The Cloverfield film series has become something of a phenomenon; a calculated movie franchise that has come to pride itself on its own unpredictability and elusiveness. Exactly how carefully preconceived it was from the get-go is uncertain, and perhaps it has found its cult status by accident, but its impact is nevertheless undeniable and its anthology format makes it one of the more exciting projects around.
Following the unexpected success of the second instalment, 10 Cloverfield Lane, producer JJ Abrams and director Julius Onah (The Girl is in Trouble) have taken their new film to Netflix, where it was dropped without warning. Aside from a brief media release confirming that it would be set in space and a surprise Super Bowl trailer, there was no advertising campaign to build momentum. It was a flash release, which will no doubt help solidify the series as a unique and sustainable property.
Set at an unknown point in the near future, the film takes place as Earth is running out of energy sources. On the brink of extinction, a last-ditch effort for salvation sees an international crew of scientists sent to live on a space station to test a particle accelerator, which is too dangerous to test on Earth. The test has the potential to save mankind, although some fear that it will create a paradox whereby the fabric of space and time is torn, potentially releasing all manner of creatures and time contortions. Of course, being a Cloverfield film, the presumption is that we may have an origin story on our hands.
The beauty of this franchise is that it is episodic in nature, with each film self-contained. While they progress the overall narrative incrementally, they also stand alone without viewers needing to know the mythology. And so The Cloverfield Paradox deviates from the previous two films and presents an entirely new environment, while teasing the viewer with glimpses of familiar themes.
The Paramount/Bad Robot picture has a sterilised quality that not only sets it apart for the franchise, but also compliments the space-station setting. Its textures and tones also keep it in line with other Netflix Original. It’s an undeniably handsome film, even if, it must be said, it’s almost too clean at times.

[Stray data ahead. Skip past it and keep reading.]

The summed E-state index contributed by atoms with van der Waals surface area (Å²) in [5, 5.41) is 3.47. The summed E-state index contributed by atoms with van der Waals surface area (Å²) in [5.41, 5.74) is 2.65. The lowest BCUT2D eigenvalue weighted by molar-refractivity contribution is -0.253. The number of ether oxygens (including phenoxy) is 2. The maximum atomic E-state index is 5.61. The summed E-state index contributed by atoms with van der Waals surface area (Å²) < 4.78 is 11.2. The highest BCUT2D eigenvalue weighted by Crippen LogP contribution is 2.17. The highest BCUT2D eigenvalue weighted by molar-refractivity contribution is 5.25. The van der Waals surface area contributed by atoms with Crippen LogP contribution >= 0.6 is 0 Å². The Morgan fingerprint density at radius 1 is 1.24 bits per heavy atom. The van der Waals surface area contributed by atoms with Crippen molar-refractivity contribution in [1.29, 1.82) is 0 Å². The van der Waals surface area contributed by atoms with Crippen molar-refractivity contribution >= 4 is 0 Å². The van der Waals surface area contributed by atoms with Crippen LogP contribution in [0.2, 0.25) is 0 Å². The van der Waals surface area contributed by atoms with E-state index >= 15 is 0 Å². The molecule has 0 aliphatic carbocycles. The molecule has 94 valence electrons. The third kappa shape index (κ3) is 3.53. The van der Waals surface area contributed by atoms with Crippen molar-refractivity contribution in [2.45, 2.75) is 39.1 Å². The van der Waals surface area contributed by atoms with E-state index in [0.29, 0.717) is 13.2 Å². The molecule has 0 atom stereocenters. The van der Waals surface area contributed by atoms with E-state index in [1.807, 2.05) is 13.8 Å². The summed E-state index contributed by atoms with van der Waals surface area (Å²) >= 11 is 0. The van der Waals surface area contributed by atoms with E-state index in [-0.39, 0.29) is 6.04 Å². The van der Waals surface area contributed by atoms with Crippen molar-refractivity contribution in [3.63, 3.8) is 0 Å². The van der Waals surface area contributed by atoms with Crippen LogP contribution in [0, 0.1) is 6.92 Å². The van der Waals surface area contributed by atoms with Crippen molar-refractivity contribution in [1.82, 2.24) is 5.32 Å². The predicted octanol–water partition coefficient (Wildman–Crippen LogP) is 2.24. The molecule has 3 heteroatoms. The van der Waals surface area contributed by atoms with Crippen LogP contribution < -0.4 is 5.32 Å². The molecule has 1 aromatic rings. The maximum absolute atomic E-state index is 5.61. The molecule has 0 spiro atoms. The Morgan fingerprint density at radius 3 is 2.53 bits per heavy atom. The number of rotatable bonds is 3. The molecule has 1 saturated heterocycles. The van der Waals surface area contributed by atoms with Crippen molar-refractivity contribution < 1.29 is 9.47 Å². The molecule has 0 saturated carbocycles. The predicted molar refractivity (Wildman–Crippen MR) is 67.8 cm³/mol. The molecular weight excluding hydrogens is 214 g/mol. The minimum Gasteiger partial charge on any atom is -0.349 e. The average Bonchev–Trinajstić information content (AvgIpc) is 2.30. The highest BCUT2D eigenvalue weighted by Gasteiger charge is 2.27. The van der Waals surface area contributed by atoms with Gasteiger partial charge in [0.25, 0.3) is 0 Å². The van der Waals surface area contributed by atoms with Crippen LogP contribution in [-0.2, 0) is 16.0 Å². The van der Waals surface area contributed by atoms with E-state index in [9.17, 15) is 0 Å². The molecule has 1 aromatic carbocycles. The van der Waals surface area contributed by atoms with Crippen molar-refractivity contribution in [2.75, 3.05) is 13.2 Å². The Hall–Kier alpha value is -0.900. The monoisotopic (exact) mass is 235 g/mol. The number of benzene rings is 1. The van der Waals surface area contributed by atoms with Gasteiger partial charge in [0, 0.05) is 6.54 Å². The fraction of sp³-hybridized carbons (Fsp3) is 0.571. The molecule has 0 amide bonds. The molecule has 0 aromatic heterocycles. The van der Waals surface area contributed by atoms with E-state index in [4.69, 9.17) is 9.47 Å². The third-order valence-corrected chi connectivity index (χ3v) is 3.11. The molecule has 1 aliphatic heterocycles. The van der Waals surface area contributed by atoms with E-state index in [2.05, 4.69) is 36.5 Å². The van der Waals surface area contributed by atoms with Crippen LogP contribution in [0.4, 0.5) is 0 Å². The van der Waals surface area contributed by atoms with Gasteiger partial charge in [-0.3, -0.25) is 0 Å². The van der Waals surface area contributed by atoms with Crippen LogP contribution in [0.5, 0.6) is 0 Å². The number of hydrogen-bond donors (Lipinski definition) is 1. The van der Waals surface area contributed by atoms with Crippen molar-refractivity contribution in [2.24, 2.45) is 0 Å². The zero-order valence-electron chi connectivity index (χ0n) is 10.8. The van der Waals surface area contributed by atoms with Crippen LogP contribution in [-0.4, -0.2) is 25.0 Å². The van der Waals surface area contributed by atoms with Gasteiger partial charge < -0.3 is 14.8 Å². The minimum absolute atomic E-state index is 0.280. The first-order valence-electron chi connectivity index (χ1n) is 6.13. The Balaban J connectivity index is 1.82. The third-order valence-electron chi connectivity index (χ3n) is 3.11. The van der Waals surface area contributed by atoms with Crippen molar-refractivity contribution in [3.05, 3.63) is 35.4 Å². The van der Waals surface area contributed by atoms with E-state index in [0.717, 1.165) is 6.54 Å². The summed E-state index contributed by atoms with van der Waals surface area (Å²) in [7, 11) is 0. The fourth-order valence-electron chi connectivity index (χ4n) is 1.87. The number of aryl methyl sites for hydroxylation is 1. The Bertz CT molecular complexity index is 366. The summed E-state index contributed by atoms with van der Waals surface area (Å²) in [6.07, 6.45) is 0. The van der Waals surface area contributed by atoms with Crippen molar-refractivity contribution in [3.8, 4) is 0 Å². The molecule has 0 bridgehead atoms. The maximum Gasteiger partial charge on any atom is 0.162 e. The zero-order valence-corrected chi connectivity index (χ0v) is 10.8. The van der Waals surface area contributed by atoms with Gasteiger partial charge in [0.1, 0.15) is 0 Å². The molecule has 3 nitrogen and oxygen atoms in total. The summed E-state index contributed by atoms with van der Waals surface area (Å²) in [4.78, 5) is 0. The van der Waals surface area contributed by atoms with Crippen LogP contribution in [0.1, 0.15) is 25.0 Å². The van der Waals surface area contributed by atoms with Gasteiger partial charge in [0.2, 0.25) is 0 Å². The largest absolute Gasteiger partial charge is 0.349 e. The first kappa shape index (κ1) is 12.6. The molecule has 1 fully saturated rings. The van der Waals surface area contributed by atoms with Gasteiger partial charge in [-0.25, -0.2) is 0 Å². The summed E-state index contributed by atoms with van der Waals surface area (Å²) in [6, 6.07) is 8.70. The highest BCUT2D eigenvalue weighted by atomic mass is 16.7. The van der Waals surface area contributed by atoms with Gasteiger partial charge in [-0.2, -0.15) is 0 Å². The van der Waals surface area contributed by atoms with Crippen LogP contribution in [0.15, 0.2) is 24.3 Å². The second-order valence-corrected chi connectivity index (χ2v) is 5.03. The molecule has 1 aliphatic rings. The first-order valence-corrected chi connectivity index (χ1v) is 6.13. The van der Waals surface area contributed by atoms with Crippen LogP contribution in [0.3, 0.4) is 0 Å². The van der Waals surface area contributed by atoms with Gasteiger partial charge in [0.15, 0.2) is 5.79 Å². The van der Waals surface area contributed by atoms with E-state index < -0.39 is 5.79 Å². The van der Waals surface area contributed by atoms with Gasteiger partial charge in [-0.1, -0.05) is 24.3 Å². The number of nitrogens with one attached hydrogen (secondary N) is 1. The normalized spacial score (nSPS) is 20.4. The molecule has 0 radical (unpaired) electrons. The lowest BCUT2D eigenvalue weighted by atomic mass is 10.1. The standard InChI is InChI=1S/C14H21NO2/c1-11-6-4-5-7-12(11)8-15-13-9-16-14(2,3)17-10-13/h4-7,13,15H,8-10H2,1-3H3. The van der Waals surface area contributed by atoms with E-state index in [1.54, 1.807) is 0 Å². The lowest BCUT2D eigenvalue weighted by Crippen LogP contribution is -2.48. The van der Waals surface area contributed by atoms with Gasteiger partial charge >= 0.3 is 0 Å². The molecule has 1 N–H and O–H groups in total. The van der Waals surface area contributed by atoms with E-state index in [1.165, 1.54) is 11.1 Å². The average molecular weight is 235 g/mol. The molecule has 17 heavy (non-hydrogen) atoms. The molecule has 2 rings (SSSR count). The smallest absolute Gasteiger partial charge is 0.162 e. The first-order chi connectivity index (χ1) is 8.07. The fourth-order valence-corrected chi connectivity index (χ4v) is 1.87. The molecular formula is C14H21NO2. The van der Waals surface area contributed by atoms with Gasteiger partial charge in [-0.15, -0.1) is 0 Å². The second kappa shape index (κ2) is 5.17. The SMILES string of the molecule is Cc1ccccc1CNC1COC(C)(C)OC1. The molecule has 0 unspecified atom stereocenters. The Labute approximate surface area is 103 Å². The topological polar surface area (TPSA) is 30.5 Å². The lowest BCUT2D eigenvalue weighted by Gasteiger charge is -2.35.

It’s almost impossible to avoid cliché when it comes to space movies and The Cloverfield Paradox relies heavily on many. Alien is the obvious comparison, and many of that film’s tricks are exploited without apology. While the conventions are – at times – tiresome, the storyline and complexity of the script from writer Oren Uziel (Freaks of Nature, Shimmer Lake) presents a complicated and mind-altering journey, whereby reality is skewed and nothing is what it seems.
At 102 minutes the film does wain at times. Given the restraints that come with a one-location setting, the film could have benefited from a more disciplined edit. In fact, were it not for the saving grace of its cast, the stumbles that come with some of the more dragged-out elements could have been much more severe.
The players include Guga Mbatha-Raw, David Oyelowo, Daniel Brühl, Chris O’Dowd, Elizabeth Debicki and John Ortiz amongst others. They’re all good and while there aren’t any stand-out performances, they make for a reliable ensemble who don’t distract from the bewildering narrative we have to contend with.
The Cloverfield Paradox would have to be the weakest of the series, which is not to say that it’s bad. It’s actually the most outrageous, intrepid and challenging instalment so far. The lack of monster action will likely disappoint many, while the film’s exploration of complex scientific theories will thrill many more. It’s the type of film that demands repeat viewings, however, returning to it too soon is a wearisome proposition. Having said that, for what it’s worth, I will definitely revisit it in preparation for the upcoming fourth instalment – Overlord.
THE REEL SCORE: 7/10
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